Despite winning a long court battle, Ecuadorian plaintiffs seeking repayment for environmental destruction have been unable to collect from Chevron, the company the indigenous people and their lawyers blame for the leaked oil contaminating the land and water.
Apple reinvented the mobile space when it launched the iPhone, and then upended it again when it opened up its operating system, iOS, to third party developers. Now it's trying to recapture some of that mojo with its first major overhaul of the software, set to be released in the fall.
Genetically modified crops are powerfully controversial around the world. Recently, when GM wheat was discovered in Oregon, countries rushed to ban all wheat imports from the area. In Uganda, suspicions are high. But as the country faces critical danger to one of its staple crops, cassava, the only option may be genetics.
A new federal report indicates that Americans across the spectrum are increasingly choosing to go back and earn a college degree. And for some in college, there's new motivation to make sure they finish and get their diploma.
African Americans took the biggest hit in employment numbers after the recession and have seen the numbers recover more slowly. In response, governments at different levels have taken a series of steps to help address the problem -- including some issuing a prohibition on asking about prior criminal convictions on job applications.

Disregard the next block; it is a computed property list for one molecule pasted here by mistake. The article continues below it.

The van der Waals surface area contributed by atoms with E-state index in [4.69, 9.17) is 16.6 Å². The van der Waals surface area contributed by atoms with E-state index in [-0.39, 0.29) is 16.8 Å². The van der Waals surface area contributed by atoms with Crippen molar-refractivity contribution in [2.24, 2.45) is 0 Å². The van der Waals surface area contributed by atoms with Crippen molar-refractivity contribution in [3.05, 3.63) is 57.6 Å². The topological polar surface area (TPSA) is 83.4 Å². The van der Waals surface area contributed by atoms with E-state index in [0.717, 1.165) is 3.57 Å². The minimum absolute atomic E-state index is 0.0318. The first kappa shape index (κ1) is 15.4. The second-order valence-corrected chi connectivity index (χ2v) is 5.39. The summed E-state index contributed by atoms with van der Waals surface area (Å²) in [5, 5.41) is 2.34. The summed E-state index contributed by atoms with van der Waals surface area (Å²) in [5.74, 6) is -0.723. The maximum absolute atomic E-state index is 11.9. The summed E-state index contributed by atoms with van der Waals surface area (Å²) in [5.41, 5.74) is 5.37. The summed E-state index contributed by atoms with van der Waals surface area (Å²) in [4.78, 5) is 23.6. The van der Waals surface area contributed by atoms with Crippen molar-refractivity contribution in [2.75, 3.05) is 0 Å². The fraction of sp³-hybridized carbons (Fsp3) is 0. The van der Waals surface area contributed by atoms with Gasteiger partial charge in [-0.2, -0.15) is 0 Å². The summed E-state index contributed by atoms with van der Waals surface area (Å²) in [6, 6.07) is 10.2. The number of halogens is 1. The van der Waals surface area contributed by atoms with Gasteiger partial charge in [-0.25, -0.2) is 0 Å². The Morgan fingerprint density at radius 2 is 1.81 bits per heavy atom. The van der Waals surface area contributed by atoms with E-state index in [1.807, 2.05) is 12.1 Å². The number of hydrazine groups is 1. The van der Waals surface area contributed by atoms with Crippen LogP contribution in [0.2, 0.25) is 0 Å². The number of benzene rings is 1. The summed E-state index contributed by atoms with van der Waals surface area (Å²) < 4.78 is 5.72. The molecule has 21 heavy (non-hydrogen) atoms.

As the developing world becomes more affluent, many of the newly rich are wanting to have butlers and other personal servants. The gold standard for those personal servants is butlers trained in the United Kingdom, which has created a demand that far outstrips supply.
As the United States begins to withdraw from Afghanistan after more than a decade of military involvement, China is beginning to increase its presence, both diplomatically and financially.
For immigrants, learning English can be a major barrier to economic and social success in this country. In California, employers have agreed to put a few cents per hour into a fund to help them do just that. But in some cases, companies are going a step further.
Big cafeterias are rarely seen as bastions of culinary and environmental innovation. But with on-site eating taking on a bigger role at companies like Google and on college-campuses, these industrial kitchens are increasingly driving developments in what's for lunch -- and how its prepared.
Pakistan faces a recurring problem keeping the lights on. And not just the lights, but also the factories. There are regular blackouts in the country, but the new prime minister has promised to get the power turned back on, and kept on regularly.